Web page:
The Essential Drink Table

A side table, an accent table, an occasional table, a drink table...this little workhorse is known by many names. But whatever it is called, it serves not only an aesthetic purpose but a practical one as well. They're often found in spaces where a full sized end table would be too much.

Such a smaller drink table can balance a seating area. It can be that exact, perfect little thing needed in a blank corner by a chair. And it can be a useful place to set down a drink, a cup of tea, a book...

Look at the little black drink table next to the golden chair in the home of Nate Berkus and Jeremiah Brent. Unobtrusive, yet it fills in a space, adding some visual interest while being useful.

And here are a pair of silver beauties--one is next to the Eames La Chaise lounge chair at rear left, and between the two chairs in the left foreground.

This purple ceramic table is a nice shape and illustrates how such a small addition to a room can bring another layer of color and texture. The sheen looks nice against the matte and organic materials in the space which offers a nice design counterpoint.

Spot the drink tables in the photo below.

A bit of shine brings life and glamour to a room.

Furniture designer Katy Skelton's One Drink Table is a perfect example of the versatility of a side or drink table. Her table has a 7" top, perfect for a single drink and glasses, or for a vase of blossoms to liven up a corner.

This is the stunning Roen side table by designer Craig Van Den Brulle. It is available in a high-polish bronze or high-polish aluminum.

Interlude makes this sweet little Argo drink table with a petrified wood top on a polished steel base. Because of the nature of the natural material, each one is fascinatingly different.

Tom Filicia designed the handsome Solvay table of balanced circles for Vanguard. It's available in a variety of finishes.

And this gorgeous specimen of marble and iron is the Celeste accent table from Arteriors. It looks like it could be right at home at the historic Glass House designed by architect Philip Johnson!

Now that I've drawn your attention to the ubiquitous drink table, you will probably see them popping up everywhere!
Happy designing!

Monday, January 11, 2016

A Cushion Is A Cushion Is A Cushion

Right? Well, not really. As usual, in interior design, there are so many terms and styles for things that seem like they should be simple. Take the humble cushion. If you've ever noticed the construction of a cushion you might have seen the following shapes.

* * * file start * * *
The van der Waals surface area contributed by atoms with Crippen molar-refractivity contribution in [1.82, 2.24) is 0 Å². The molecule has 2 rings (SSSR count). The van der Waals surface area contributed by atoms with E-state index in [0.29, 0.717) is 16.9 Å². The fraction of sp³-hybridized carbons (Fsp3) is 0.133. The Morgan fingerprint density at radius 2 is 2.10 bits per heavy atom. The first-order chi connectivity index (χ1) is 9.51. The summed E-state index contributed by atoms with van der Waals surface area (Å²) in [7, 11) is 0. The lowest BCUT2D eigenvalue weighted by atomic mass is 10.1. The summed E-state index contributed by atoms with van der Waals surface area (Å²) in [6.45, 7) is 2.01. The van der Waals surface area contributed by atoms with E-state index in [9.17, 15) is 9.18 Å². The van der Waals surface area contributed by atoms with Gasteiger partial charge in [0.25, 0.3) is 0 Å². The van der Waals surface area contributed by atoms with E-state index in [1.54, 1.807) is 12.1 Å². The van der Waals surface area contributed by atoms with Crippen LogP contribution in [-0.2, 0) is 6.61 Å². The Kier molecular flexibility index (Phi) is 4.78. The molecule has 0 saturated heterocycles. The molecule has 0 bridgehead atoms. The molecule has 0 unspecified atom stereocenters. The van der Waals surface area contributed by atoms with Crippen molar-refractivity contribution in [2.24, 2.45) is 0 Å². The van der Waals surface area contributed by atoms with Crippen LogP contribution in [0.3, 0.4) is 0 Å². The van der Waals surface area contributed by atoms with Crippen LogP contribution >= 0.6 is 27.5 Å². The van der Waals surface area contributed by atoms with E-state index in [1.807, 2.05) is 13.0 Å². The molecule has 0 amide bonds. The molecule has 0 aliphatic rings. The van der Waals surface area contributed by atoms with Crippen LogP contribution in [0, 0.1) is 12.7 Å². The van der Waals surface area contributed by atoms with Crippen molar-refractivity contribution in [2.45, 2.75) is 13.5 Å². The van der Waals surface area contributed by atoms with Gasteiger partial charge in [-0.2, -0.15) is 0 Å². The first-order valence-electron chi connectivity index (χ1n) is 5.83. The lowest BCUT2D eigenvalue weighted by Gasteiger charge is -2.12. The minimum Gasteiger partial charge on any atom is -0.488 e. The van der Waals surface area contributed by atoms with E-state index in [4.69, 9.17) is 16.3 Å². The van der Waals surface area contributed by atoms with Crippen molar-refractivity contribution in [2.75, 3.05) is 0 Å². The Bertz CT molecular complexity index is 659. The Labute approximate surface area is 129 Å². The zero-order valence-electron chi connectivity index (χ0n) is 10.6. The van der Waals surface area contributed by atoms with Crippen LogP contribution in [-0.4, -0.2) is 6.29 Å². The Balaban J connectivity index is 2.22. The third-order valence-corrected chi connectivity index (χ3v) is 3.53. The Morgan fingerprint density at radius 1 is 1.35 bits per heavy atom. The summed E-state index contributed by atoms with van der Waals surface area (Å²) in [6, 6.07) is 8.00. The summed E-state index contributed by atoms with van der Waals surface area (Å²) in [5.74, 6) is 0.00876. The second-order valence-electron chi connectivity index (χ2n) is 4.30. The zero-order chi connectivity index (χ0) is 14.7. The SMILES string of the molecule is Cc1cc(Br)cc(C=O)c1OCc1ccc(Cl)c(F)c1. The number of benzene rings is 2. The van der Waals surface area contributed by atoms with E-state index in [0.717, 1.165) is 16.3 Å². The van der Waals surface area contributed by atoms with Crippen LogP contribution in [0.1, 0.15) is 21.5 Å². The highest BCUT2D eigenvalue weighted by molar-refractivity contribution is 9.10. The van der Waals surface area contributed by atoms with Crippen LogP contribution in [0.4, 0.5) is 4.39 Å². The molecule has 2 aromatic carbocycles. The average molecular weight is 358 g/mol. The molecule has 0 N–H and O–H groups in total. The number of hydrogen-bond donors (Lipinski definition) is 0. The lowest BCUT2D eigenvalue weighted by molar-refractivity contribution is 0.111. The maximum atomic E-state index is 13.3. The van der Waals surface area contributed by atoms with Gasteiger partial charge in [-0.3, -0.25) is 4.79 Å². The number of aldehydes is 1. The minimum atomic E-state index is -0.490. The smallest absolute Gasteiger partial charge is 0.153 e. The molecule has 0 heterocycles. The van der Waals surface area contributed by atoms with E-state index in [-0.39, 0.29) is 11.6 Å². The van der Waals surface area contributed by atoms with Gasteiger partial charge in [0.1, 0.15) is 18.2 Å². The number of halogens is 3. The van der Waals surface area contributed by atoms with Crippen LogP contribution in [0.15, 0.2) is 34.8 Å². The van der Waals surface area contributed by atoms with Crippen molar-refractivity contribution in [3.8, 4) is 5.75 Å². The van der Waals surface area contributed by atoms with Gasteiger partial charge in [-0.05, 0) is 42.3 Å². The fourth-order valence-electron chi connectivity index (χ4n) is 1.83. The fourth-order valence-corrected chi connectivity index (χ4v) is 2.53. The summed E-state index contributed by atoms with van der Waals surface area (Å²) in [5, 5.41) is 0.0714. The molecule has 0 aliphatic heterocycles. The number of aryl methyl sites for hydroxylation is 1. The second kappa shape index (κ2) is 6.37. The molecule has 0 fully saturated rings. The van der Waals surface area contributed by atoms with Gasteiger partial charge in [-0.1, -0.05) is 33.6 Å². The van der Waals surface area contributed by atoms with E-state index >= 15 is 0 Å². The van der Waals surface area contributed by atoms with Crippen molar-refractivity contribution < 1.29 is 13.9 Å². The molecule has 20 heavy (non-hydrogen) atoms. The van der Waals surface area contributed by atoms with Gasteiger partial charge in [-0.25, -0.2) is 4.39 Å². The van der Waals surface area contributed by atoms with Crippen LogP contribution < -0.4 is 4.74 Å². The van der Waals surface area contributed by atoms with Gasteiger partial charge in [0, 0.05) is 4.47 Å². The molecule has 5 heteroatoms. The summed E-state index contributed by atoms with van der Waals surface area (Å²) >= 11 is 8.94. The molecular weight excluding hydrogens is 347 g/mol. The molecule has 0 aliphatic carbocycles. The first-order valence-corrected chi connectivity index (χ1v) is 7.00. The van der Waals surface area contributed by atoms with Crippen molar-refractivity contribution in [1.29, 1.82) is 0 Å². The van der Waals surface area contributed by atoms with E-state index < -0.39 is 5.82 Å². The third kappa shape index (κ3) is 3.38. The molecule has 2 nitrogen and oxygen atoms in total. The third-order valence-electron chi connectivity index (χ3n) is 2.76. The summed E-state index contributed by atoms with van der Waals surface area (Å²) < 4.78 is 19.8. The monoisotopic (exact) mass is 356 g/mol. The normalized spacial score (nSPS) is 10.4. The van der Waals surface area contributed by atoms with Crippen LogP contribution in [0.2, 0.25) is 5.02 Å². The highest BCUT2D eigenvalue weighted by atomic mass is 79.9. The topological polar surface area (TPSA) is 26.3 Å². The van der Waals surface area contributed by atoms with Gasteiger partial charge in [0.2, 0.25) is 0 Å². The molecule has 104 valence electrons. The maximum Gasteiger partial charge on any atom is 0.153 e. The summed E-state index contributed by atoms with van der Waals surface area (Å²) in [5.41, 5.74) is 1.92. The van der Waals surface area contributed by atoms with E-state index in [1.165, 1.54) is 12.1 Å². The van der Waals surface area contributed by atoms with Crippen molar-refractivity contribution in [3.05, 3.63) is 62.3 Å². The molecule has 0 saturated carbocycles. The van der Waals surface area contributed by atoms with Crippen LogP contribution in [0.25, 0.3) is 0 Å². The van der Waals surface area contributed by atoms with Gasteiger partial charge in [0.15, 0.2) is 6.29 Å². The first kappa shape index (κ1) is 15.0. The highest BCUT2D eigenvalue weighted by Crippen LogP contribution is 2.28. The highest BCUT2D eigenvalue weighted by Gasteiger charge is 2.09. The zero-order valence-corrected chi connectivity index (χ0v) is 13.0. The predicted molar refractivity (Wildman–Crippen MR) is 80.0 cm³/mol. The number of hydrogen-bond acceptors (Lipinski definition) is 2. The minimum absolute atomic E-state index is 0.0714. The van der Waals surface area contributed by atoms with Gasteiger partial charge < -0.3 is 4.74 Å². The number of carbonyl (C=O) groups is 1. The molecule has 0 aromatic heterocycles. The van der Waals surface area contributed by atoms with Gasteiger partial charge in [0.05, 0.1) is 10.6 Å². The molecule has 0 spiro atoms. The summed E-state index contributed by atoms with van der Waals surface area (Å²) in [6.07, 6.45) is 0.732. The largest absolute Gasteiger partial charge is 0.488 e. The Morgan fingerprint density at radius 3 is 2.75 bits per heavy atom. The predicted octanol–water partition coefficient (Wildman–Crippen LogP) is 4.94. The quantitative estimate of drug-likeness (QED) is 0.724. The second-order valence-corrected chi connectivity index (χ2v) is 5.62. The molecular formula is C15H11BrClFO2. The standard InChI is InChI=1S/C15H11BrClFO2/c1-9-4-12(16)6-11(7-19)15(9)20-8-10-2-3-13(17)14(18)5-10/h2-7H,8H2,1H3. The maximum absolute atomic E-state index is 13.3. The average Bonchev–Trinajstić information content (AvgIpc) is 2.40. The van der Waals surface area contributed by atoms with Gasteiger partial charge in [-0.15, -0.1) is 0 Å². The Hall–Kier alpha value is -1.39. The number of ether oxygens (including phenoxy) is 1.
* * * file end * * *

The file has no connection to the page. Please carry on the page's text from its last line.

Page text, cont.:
The most common cushion or pillow type must be the "knife edge" cushion. One look at this style and it is easy to see why it has that name. A knife edge cushion can have just a simple seam where the fabric is sewn together, as seen below.

Or a knife edge cushion can have what is called a welt. Also commonly called a cord--or sometimes referred to as "piping"--a welt is a piece of rolled fabric that trims the edge of the pillow. A self welt is one that is made out of the same material as the cushion or pillow.

But look how fun a pillow can be with a contrasting welt. If done with light and dark colors, the effect can be very striking, looking like a bold outline.

A knife edge cushion can be a little plain so to add some elegance to a pillow, try a Turkish corner where the material is pinch pleated into a discreet fold. The overall look is softer and more luxurious.

Another common cushion and pillow style is the box edge. Instead of sewing two pieces of material together to form a seam, a box cushion has side panels that give it a top, a bottom, and four sides, just like a box.

A flanged cushion is one whose edge extends beyond the seam, as seen here. The flange can be of the same or different material.

Sometimes the material used for the flange can be gathered into a kind of ruffled look that lends a feminine or country appearance.

Pillows can also be trimmed or edged with a variety of fringes, tassels, and pom-poms.

A bolster pillow is mostly used for decorative purposes. It is usually seen at the ends of a sofa, or as part of a pillow arrangement on a bed. The example below in silvery velvet is a bolster with a darker welt and a button tufted end.

When you go cushion shopping, keep an eye out for these styles.
Happy designing!